subscribe Support our award-winning journalism. The Premium package (digital only) is R30 for the first month and thereafter you pay R129 p/m now ad-free for all subscribers.
Subscribe now
Gwede Mantashe. Picture: SUPPLIED
Gwede Mantashe. Picture: SUPPLIED

The latest report by the Intergovernmental Panel on Climate Change (IPCC), published in mid-August should have captured local headlines for a week given its grave implications for the country.

The report highlights the danger of mineral resources & energy minister Gwede Mantashe’s obstinate support for natural gas as a growth industry for SA (“Mantashe, the fossil fuel dinosaur, holds our future in his hands”, June 17). If ever SA convenes a tribunal for climate crimes, Mantashe may be one of the leading candidates for prosecution.

I realise that prosecution of a government minister by a climate tribunal may sound like an improbable scenario to most SA ears, but I am not suggesting it as a rhetorical device. Governments around the world are increasingly being taken to court by their citizens, and losing, over their failure to act with sufficient urgency to cut global heating emissions.

SA leaders do have a certain amount of reverence for the World Economic Forum, which publishes the global Energy Transition index. This assesses progress towards sustainable and affordable energy, in which SA’s energy sector, under Mantashe’s dismal mismanagement, has been ranked 110 out of 115 countries.

One of his key climate crimes is his promotion of gas as a “bridge fuel” between coal and renewables. This is in defiance of economic logic; the geophysical necessities of stabilising the climate; and SA’s existing international commitments to emissions cuts.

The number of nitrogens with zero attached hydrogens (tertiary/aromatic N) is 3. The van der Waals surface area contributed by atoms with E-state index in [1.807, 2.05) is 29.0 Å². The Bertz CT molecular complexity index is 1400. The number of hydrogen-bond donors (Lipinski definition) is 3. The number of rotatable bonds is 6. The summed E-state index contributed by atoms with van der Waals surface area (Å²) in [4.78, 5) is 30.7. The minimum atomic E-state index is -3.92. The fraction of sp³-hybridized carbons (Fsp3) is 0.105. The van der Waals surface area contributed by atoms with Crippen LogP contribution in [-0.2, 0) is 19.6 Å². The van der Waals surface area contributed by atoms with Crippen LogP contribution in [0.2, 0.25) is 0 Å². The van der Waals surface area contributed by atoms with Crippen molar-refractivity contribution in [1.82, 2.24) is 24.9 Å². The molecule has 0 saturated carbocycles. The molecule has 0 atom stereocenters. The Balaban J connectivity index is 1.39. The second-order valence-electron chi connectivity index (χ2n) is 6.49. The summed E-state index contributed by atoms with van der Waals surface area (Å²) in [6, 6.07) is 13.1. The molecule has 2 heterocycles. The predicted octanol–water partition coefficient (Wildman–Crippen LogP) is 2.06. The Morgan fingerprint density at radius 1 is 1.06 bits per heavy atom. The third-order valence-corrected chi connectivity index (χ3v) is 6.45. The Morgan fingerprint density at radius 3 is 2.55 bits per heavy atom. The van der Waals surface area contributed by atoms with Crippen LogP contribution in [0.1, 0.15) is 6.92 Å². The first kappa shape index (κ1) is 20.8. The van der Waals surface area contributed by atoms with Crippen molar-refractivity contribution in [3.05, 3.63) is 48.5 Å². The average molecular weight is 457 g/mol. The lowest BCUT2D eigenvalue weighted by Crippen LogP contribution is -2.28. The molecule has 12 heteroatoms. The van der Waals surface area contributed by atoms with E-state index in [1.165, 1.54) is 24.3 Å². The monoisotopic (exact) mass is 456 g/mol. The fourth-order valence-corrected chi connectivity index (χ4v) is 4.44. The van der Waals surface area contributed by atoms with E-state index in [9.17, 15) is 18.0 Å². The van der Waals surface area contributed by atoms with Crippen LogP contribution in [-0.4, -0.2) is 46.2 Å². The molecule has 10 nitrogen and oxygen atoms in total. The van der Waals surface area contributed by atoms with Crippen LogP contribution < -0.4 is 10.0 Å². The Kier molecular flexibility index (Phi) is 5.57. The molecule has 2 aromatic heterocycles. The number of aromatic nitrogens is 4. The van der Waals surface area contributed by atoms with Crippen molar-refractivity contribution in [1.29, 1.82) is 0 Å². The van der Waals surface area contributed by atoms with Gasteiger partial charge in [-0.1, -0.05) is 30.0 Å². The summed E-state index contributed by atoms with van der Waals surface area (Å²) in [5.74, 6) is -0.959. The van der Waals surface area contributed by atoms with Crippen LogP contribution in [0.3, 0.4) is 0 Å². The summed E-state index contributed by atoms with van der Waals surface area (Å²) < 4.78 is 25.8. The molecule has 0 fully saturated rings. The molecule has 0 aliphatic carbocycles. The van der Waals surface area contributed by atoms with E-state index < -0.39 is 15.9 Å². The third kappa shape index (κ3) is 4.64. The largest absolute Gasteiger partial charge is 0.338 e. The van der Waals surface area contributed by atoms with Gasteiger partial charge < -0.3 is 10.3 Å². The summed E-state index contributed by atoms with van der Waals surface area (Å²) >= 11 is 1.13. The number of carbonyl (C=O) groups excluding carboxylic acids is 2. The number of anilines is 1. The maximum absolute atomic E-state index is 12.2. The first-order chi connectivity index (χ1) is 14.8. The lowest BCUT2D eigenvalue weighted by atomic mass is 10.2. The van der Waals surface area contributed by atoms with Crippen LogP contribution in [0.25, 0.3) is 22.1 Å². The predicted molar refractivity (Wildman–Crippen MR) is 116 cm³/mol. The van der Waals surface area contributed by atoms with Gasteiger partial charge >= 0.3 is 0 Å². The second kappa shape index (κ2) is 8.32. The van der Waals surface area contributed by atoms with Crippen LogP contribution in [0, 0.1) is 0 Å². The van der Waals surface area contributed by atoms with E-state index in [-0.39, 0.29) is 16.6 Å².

Mantashe’s strategy is like saying we should upgrade from landlines to a 2005 Blackberry, when the obvious choice is a modern smartphone. The smartphone that is now available to us is renewables and storage, and the space for a “smartphone strategy” is clear.

A recent International Energy Agency report stated that “for emerging economies heavily dependent on coal power generation ... the bulk of their transition will be straight from coal to clean energy” — not from fossil coal to fossil gas.

We can see that recommendation in action right now at Eskom, which is replacing the Komati coal power station not with gas but with solar and battery storage.

Meanwhile, the authors of the IPCC report are clear that one of our greatest opportunities for quick steps to averting catastrophic climate change lies in global slashing of methane emissions.

Methane has more than 80 times the greenhouse warming potential of carbon dioxide (and persists in the atmosphere for 10 years, after which it turns into carbon dioxide). The bottom line: methane is a transition towards even greater climate disaster than carbon dioxide.

Business Day recently reported that a Gauteng Day Zero — in which the taps in our economic powerhouse region run dry — is SA’s biggest climate risk in the near future, according to Wits scientists who contributed to the IPCC report.

These scientists said they expect this scenario to happen in the next two decades (just as other scientists warned of Cape Town’s own drought crisis). It is probably already too late to avert a Gauteng Day Zero, and the government should be planning for this eventuality now, but it is not too late to stop it becoming a regular occurrence.